U.S. EPA Administrator Gina McCarthy will come face to face this week with one of the most powerful political opponents of her agency’s Clean Power Plan when she visits Capitol Hill to make her case for fiscal 2016 funding.
The administrator will testify Wednesday afternoon before a Senate Appropriations subcommittee on which Senate Majority Leader Mitch McConnell serves. The Kentucky Republican has spent the winter and spring striving to convince state officials to "just say no" to EPA’s flagship carbon rule.
He has advised them in letters and newspaper columns that the proposal for existing power plants is on shaky legal footing, and that EPA lacks power to enforce the kinds of reductions it demands of states. The only way EPA can gain that power, McConnell argues, is if governors hand it to the federal agency by submitting state implementation plans that become federally enforceable (Greenwire, March 4).
The Senate’s most powerful member has offered himself as a legislative champion for states he says would be harmed by the rule. "I won’t stand idly by while the administration tries to ram it past my constituents in an illegal or unconstitutional manner," he wrote in a recent Lexington Herald-Leader op-ed. He added, "It’s a fight I intend to win."
It is not clear what form McConnell’s offensive will take; he said recently it was still taking shape. But a likely strategy involves adding language to legislation funding EPA and the Interior Department for the coming fiscal year. Such riders have been successful in the GOP-led House for several years, but it is unclear whether they could pass muster in the Senate. President Obama would be likely to veto any bill that scuttled his marquee climate rule.
McConnell has also shown an interest in using the Congressional Review Act to veto EPA’s rules. His bid to use the CRA to kill the new power plant proposal faltered last year because it was still in draft form (E&E Daily, May 30, 2014).
McConnell’s office did not return inquires Friday about whether he will press Interior, Environment and Related Agencies Appropriations Subcommittee Chairwoman Lisa Murkowski (R-Alaska) to include policy language in her panel’s spending bill to limit the EPA rule.
Murkowski spokesman Robert Dillon said the chairwoman would use the hearing to drive home points she made in a recent one-on-one meeting with McCarthy about the way the Clean Power Plan would affect rural Alaska, especially generation that serves tiny, isolated communities on the North Slope. Those facilities may not have access to the kinds of reductions that are possible in more concentrated population centers in the Lower 48, Dillon said.
"The rules don’t pencil out," he said.
But while Murkowski has been critical of the Clean Power Plan and the similarly contentious "Waters of the U.S." rule — and both are likely to be brought up Wednesday — Dillon said decisions had not been made yet about any policy riders.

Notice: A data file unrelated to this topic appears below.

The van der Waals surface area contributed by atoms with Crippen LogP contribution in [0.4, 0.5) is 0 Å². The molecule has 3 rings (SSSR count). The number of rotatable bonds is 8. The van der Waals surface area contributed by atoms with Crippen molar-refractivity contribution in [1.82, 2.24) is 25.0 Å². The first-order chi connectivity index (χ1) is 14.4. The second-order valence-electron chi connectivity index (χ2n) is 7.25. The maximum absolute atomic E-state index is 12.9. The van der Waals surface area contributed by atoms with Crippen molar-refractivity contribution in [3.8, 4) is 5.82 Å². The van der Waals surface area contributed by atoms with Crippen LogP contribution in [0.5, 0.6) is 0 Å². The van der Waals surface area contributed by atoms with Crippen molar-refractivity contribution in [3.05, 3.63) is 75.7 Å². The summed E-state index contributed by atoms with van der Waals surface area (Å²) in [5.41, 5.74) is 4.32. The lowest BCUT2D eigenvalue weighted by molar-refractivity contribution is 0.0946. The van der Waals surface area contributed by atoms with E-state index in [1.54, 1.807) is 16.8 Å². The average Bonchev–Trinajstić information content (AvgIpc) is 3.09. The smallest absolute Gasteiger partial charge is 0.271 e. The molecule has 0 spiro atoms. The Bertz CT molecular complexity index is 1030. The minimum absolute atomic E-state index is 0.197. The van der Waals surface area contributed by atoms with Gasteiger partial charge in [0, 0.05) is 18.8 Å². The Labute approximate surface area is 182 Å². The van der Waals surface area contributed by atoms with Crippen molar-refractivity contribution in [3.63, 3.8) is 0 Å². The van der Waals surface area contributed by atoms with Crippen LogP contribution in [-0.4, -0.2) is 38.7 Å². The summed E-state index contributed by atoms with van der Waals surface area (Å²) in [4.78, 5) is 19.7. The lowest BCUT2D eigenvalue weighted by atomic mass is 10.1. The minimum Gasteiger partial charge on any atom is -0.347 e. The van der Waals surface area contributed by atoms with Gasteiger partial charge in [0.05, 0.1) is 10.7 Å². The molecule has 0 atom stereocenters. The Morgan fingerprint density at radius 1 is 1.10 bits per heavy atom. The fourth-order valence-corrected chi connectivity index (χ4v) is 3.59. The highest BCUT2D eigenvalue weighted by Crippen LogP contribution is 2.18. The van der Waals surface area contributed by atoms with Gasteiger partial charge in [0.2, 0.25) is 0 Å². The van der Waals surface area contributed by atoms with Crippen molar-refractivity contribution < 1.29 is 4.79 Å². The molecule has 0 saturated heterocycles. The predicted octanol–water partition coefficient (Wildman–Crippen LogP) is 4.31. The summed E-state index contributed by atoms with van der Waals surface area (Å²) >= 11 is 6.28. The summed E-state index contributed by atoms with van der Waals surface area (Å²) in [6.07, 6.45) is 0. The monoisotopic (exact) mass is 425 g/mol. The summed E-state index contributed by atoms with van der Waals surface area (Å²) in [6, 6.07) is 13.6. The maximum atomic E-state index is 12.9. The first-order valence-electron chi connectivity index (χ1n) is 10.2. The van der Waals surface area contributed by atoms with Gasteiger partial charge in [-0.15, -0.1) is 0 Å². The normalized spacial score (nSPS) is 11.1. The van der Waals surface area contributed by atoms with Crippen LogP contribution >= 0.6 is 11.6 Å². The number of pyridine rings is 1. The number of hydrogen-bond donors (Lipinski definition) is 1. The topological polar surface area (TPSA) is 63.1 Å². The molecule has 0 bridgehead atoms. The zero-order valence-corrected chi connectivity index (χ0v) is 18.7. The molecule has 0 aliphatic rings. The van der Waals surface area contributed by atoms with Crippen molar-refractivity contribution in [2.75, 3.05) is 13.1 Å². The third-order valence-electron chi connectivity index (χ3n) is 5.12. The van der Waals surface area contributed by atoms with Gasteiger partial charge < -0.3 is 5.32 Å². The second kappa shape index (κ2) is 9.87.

Murkowski has called the president’s fiscal 2016 overall request "wishful thinking."
She, McConnell, and other Interior and Environment subpanel Republicans seem unlikely to embrace the president’s call for a 6 percent raise for EPA funding in fiscal 2016, especially as it includes a boost in funding for regulatory activities.
The proposal would increase funding for Clean Air Act regulatory activity from its current level of $448 million to $487 million, with much of the increase going to support EPA’s bid to finalize the three power plant carbon standards this summer. A $4 billion request for a new infrastructure fund outside the proposed discretionary budget is also likely to raise eyebrows. Administered by EPA, the fund would go to states that exceed the Clean Power Plan’s requirements by reducing emissions quicker or deeper than mandated.
Overall, EPA is asking for $8.6 billion for the fiscal year that begins in October (Greenwire, Feb. 2). The request includes cuts in funding for the popular Clean Water and Drinking Water state revolving funds, though not as steep as in previous years. The budget blueprint’s $2.3 billion proposal for the programs is a $54 million cut from fiscal 2015 enacted levels that Congress seems likely to restore.
Wednesday is McCarthy’s fourth Capitol Hill appearance this year to defend her agency’s budget before appropriations and authorizing committees in both the House and Senate.
McConnell’s Kentucky colleague, House Appropriations Chairman Hal Rogers (R), left little doubt during a February hearing that he planned to see EPA’s budget cut. He told McCarthy he was "disappointed" that EPA planned to spend so much money on its "war on coal" (E&E Daily, Feb. 27).
The House also announced last week that it would clamp down on funding for environmental programs in fiscal 2016 overall, leaving less money for EPA and other agencies (E&E Daily, April 23).
McCarthy will be accompanied Wednesday by EPA acting Chief Financial Officer David Bloom.
Schedule: The hearing is Wednesday, April 29, at 2:30 pm. in Dirksen 124.
Witnesses: EPA Administrator Gina McCarthy and EPA acting Chief Financial Officer David Bloom.